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Linguistic Discrimination at Durham University

This article is written by a student writer from the Her Campus at Durham chapter.

Even though equal access to higher education is still very much in development, university today is more accessible than ever before. With a greater diversity of students at UK universities, it’s probably true to say that differences aren’t seen with the same level of negativity and intolerance as they once were. However, linguistic discrimination is one key prejudice that hasn’t improved to quite the same extent.

The UK has an incredible variety of accents, and each comes with its own stereotypes. These are the ideas that come to mind when you hear a person speak with a certain accent; where the person is from, their family’s income, their intelligence, how ‘cultured’ they are, etc. These are crippling assumptions, because they seem to reveal all the details of a person’s background and upbringing, and yet simply do not match the truth in many cases. This probably applies to most unis around the country; differences collide as accents mix for what can be the first time in many young people’s lives. However, Durham in particular seems to be a breeding ground for linguistic discrimination.

Notorious for its private school population, Durham uni appears to have only one accent – received pronunciation (or RP). It’s so common in the corridors that it seems like 80% of students sound the same, and therefore are presumed to have a common financial and geographical background. For those whose accents are different, it can create a huge gulf.

For example, for those with northern accents, strong or otherwise, there is a perception that they are ‘common’, less cultured ‘country bumpkins’ – that they ‘have done so well’ to get into Durham. With passing, offhand comments about differences, looks of surprise and moments of misunderstanding, northerners can feel judged as being less worthy of their place. The continuation of these unsavoury interactions, as well as the general feeling of being an outsider, can continue the cliquey-ness normally associated with high school, and can have detrimental impacts on the self-esteem and mental health of students.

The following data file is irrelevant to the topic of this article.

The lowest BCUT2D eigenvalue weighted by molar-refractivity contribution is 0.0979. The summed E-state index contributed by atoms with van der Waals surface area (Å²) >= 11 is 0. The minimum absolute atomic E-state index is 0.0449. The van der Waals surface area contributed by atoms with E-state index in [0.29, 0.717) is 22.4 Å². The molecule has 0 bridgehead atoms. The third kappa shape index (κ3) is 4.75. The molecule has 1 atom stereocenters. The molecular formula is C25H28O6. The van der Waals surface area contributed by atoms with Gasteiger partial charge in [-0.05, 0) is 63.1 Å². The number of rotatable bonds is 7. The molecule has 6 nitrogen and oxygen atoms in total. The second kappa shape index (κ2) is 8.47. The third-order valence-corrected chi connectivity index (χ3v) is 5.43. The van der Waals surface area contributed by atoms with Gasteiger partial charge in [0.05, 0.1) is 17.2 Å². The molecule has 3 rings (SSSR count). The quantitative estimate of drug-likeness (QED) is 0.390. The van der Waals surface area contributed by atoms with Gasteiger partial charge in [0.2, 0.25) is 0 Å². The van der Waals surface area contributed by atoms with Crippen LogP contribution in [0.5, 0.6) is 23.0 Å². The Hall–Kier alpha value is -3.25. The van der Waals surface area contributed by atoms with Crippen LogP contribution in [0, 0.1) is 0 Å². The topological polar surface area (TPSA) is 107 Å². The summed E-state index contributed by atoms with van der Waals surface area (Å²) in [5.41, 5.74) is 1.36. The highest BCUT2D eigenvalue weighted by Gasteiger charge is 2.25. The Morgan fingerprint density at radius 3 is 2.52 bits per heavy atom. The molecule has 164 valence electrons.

It sounds a bit drastic when put like this – but for some it’s a reality. There is a huge hidden proportion of Durham students who have felt inferior because of the way they talk. It’s all a bit taboo, primarily because it’s a tough subject to raise. The same goes with any different, non-RP accent. International students from non-English speaking backgrounds can struggle to express themselves in ways as eloquent and as ‘English’ as their peers. Different expressions and phrases can confuse people who are accustomed to a more ‘standard’ English.

This abundance of received pronunciation, on the other hand, can quilt over the differences within the southern accent grouping. Anyone that sounds southern is often assumed to be ‘posh’, private school educated or from Surrey or London. They can be assumed to have the means to uphold a more lavish lifestyle, which creates pressure to avoid being seen as ‘fakes’ and ostracised. This form of linguistic discrimination is equally as exclusive and harmful.

This is a difficult and sensitive issue, because for the most part people don’t scheme to discriminate – it’s often a natural product of experiencing differences, as unfortunate as it is. So the best we can do is to talk about it, for people to be heard and their issues spoken about. Ultimately, it is by raising awareness and communicating with people unlike ourselves that can prejudice finally be overcome.

Credits: 1, 2